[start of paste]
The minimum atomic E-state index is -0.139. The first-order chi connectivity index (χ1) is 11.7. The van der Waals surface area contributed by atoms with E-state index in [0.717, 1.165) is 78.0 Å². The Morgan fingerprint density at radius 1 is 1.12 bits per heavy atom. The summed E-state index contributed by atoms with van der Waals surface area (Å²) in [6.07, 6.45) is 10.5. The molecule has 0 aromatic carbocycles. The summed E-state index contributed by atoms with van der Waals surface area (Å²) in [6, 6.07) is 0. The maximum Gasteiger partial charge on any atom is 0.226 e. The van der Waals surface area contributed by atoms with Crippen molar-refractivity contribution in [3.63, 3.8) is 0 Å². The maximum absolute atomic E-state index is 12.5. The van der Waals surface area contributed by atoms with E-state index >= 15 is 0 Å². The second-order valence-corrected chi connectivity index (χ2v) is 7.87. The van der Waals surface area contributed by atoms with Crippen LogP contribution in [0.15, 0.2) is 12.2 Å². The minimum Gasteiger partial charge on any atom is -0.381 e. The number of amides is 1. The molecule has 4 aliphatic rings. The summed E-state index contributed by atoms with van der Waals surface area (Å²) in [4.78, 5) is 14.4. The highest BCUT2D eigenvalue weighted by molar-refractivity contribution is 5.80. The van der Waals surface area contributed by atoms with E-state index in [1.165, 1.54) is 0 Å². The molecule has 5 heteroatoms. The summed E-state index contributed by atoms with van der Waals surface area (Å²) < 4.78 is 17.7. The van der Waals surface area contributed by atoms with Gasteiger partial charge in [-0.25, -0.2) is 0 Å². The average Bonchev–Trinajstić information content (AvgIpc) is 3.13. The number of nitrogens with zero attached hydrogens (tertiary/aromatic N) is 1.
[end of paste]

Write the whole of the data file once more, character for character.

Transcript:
The minimum atomic E-state index is -0.139. The first-order chi connectivity index (χ1) is 11.7. The van der Waals surface area contributed by atoms with E-state index in [0.717, 1.165) is 78.0 Å². The Morgan fingerprint density at radius 1 is 1.12 bits per heavy atom. The summed E-state index contributed by atoms with van der Waals surface area (Å²) in [6.07, 6.45) is 10.5. The molecule has 0 aromatic carbocycles. The summed E-state index contributed by atoms with van der Waals surface area (Å²) in [6, 6.07) is 0. The maximum Gasteiger partial charge on any atom is 0.226 e. The van der Waals surface area contributed by atoms with Crippen molar-refractivity contribution in [3.63, 3.8) is 0 Å². The maximum absolute atomic E-state index is 12.5. The van der Waals surface area contributed by atoms with E-state index >= 15 is 0 Å². The second-order valence-corrected chi connectivity index (χ2v) is 7.87. The van der Waals surface area contributed by atoms with Crippen LogP contribution in [0.15, 0.2) is 12.2 Å². The minimum Gasteiger partial charge on any atom is -0.381 e. The number of amides is 1. The molecule has 4 aliphatic rings. The summed E-state index contributed by atoms with van der Waals surface area (Å²) in [4.78, 5) is 14.4. The highest BCUT2D eigenvalue weighted by molar-refractivity contribution is 5.80. The van der Waals surface area contributed by atoms with E-state index in [1.165, 1.54) is 0 Å². The molecule has 5 heteroatoms. The summed E-state index contributed by atoms with van der Waals surface area (Å²) < 4.78 is 17.7. The van der Waals surface area contributed by atoms with Gasteiger partial charge in [-0.25, -0.2) is 0 Å². The average Bonchev–Trinajstić information content (AvgIpc) is 3.13. The number of nitrogens with zero attached hydrogens (tertiary/aromatic N) is 1.